The usual sweaty palms scene at the airport this morning. We couldn't take off at seven like we were supposed to because they were doing some kind of inspection -- of the suspension I think. It's seldom going to go as scheduled, mostly we won't be able to fly any more without experiencing some kind of mysterious complication that makes the airline employees all twitchy.
But in the end it was no big deal, since we only took off an hour late. But then, coming into The City, I thought we were gonna collide with another plane. We got closer and closer and closer, until I could pretty easily read the numbers on his tail. But it was only like being next to somebody on the freeway. He touched down two seconds before us, on next runway over to the right.
San Francisco is The City. There is no other to compare to it. The only one I've ever been in that even comes close is Boston, which is very cool and urban, but Boston can't compare to this place.
They have real public transportation here. Walked from the baggage claim to the automated airport train, and took it to the BART station. Took the BART train from the airport to downtown for five bucks. Got off under Market Street, took the escalator up one floor to where the Muni street trains run, and caught one for the neighborhood. Got off two blocks from Rachel's place, walked down the hill with my rolling bag, let myself in (she's not here right now).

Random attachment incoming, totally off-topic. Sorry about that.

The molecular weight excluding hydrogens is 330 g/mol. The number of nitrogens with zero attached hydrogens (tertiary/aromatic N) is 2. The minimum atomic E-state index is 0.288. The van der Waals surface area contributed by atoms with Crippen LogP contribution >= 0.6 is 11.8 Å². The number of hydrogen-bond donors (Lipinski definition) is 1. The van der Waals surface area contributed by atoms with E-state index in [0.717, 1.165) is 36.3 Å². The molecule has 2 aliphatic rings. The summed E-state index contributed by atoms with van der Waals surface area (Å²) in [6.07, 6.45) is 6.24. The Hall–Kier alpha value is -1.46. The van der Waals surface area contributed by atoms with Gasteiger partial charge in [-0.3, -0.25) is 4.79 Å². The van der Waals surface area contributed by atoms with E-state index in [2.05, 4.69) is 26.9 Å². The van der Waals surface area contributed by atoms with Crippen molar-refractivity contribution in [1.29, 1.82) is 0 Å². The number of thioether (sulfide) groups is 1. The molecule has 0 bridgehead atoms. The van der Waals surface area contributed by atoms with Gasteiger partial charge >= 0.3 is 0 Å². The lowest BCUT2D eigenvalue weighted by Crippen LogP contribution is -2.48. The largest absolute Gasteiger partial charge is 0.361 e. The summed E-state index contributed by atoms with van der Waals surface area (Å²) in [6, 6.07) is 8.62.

You can live in this beautiful city and forget the prodigality of owning a car. You can't do that in Southern California, and that's why SOUTHERN CALIFORNIA IS DOOMED! (Sorry, I didn't mean to shout). I'm gonna move here. I'll have to get a roommate, but I'll be able to take the bus or train, and walk where I want to go. Mostly walk.
Wake up, America. This is the future.
Mostly I walked today. It's beautiful and sunny and temps in the 60's -- perfect day for it. Walked to the store and the bank. Walked up the hill to Walgreen's for "essential supplies," since she left me only the last square, and she eschews all other paper products. And I also walked to the apothecary shop, for other "essential supplies." First time I've ever had that experience.
Yes, this is a lovely city, full of fascinating people. It also has real architecture, and, last but certainly not least, real bread. Try buying THAT anywhere else except New York City!